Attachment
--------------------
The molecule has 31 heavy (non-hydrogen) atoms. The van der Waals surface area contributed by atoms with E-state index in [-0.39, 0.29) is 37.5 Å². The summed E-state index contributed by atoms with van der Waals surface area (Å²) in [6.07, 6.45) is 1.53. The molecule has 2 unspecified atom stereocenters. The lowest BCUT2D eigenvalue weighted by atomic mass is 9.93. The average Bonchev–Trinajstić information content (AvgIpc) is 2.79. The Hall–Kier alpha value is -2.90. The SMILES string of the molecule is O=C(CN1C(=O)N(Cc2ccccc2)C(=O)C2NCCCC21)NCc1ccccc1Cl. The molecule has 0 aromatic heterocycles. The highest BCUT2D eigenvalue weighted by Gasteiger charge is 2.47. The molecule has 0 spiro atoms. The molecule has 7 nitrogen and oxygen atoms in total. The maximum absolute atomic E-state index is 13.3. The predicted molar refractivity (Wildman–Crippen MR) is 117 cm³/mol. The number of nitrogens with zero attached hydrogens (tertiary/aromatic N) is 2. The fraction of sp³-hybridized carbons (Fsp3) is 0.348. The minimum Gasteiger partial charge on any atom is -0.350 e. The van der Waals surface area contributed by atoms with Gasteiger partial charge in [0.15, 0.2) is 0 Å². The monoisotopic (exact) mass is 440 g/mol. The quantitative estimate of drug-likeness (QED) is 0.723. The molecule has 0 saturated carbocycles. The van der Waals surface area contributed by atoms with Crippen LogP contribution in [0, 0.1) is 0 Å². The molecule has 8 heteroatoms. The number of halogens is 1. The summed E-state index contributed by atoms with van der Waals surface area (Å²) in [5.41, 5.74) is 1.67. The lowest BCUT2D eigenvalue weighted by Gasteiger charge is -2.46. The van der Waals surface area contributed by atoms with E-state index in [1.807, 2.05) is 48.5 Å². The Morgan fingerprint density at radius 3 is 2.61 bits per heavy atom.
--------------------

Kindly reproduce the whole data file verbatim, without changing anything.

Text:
The molecule has 31 heavy (non-hydrogen) atoms. The van der Waals surface area contributed by atoms with E-state index in [-0.39, 0.29) is 37.5 Å². The summed E-state index contributed by atoms with van der Waals surface area (Å²) in [6.07, 6.45) is 1.53. The molecule has 2 unspecified atom stereocenters. The lowest BCUT2D eigenvalue weighted by atomic mass is 9.93. The average Bonchev–Trinajstić information content (AvgIpc) is 2.79. The Hall–Kier alpha value is -2.90. The SMILES string of the molecule is O=C(CN1C(=O)N(Cc2ccccc2)C(=O)C2NCCCC21)NCc1ccccc1Cl. The molecule has 0 aromatic heterocycles. The highest BCUT2D eigenvalue weighted by Gasteiger charge is 2.47. The molecule has 0 spiro atoms. The molecule has 7 nitrogen and oxygen atoms in total. The maximum absolute atomic E-state index is 13.3. The predicted molar refractivity (Wildman–Crippen MR) is 117 cm³/mol. The number of nitrogens with zero attached hydrogens (tertiary/aromatic N) is 2. The fraction of sp³-hybridized carbons (Fsp3) is 0.348. The minimum Gasteiger partial charge on any atom is -0.350 e. The van der Waals surface area contributed by atoms with Gasteiger partial charge in [0.15, 0.2) is 0 Å². The monoisotopic (exact) mass is 440 g/mol. The quantitative estimate of drug-likeness (QED) is 0.723. The molecule has 0 saturated carbocycles. The van der Waals surface area contributed by atoms with Crippen LogP contribution in [0, 0.1) is 0 Å². The molecule has 8 heteroatoms. The number of halogens is 1. The summed E-state index contributed by atoms with van der Waals surface area (Å²) in [5.41, 5.74) is 1.67. The lowest BCUT2D eigenvalue weighted by Gasteiger charge is -2.46. The van der Waals surface area contributed by atoms with E-state index in [1.807, 2.05) is 48.5 Å². The Morgan fingerprint density at radius 3 is 2.61 bits per heavy atom.